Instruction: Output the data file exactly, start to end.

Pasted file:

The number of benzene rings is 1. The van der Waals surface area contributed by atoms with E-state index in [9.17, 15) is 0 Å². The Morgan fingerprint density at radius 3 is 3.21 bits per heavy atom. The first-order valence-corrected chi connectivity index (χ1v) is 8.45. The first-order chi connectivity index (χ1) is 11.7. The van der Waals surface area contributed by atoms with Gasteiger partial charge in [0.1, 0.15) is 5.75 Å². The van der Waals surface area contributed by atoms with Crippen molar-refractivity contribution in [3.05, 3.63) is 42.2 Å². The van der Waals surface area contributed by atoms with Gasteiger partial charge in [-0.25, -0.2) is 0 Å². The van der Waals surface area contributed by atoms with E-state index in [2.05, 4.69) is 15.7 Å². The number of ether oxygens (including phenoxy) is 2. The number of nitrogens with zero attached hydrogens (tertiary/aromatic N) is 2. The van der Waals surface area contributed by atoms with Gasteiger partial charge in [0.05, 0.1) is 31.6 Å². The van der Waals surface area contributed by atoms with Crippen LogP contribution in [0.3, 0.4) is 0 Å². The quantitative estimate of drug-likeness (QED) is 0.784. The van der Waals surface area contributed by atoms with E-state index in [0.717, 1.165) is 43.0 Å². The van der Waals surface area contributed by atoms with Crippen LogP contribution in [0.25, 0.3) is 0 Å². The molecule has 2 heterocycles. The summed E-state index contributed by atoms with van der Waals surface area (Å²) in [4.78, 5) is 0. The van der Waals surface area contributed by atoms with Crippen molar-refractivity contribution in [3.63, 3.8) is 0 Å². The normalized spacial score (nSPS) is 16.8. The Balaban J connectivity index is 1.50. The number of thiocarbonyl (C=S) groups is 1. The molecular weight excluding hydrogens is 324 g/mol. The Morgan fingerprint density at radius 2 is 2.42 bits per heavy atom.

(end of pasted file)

The number of benzene rings is 1. The van der Waals surface area contributed by atoms with E-state index in [9.17, 15) is 0 Å². The Morgan fingerprint density at radius 3 is 3.21 bits per heavy atom. The first-order valence-corrected chi connectivity index (χ1v) is 8.45. The first-order chi connectivity index (χ1) is 11.7. The van der Waals surface area contributed by atoms with Gasteiger partial charge in [0.1, 0.15) is 5.75 Å². The van der Waals surface area contributed by atoms with Crippen molar-refractivity contribution in [3.05, 3.63) is 42.2 Å². The van der Waals surface area contributed by atoms with Gasteiger partial charge in [-0.25, -0.2) is 0 Å². The van der Waals surface area contributed by atoms with E-state index in [2.05, 4.69) is 15.7 Å². The number of ether oxygens (including phenoxy) is 2. The number of nitrogens with zero attached hydrogens (tertiary/aromatic N) is 2. The van der Waals surface area contributed by atoms with Gasteiger partial charge in [0.05, 0.1) is 31.6 Å². The van der Waals surface area contributed by atoms with Crippen LogP contribution in [0.3, 0.4) is 0 Å². The quantitative estimate of drug-likeness (QED) is 0.784. The van der Waals surface area contributed by atoms with E-state index in [0.717, 1.165) is 43.0 Å². The van der Waals surface area contributed by atoms with Crippen LogP contribution in [0.25, 0.3) is 0 Å². The molecule has 2 heterocycles. The summed E-state index contributed by atoms with van der Waals surface area (Å²) in [4.78, 5) is 0. The van der Waals surface area contributed by atoms with Crippen molar-refractivity contribution in [3.63, 3.8) is 0 Å². The normalized spacial score (nSPS) is 16.8. The Balaban J connectivity index is 1.50. The number of thiocarbonyl (C=S) groups is 1. The molecular weight excluding hydrogens is 324 g/mol. The Morgan fingerprint density at radius 2 is 2.42 bits per heavy atom.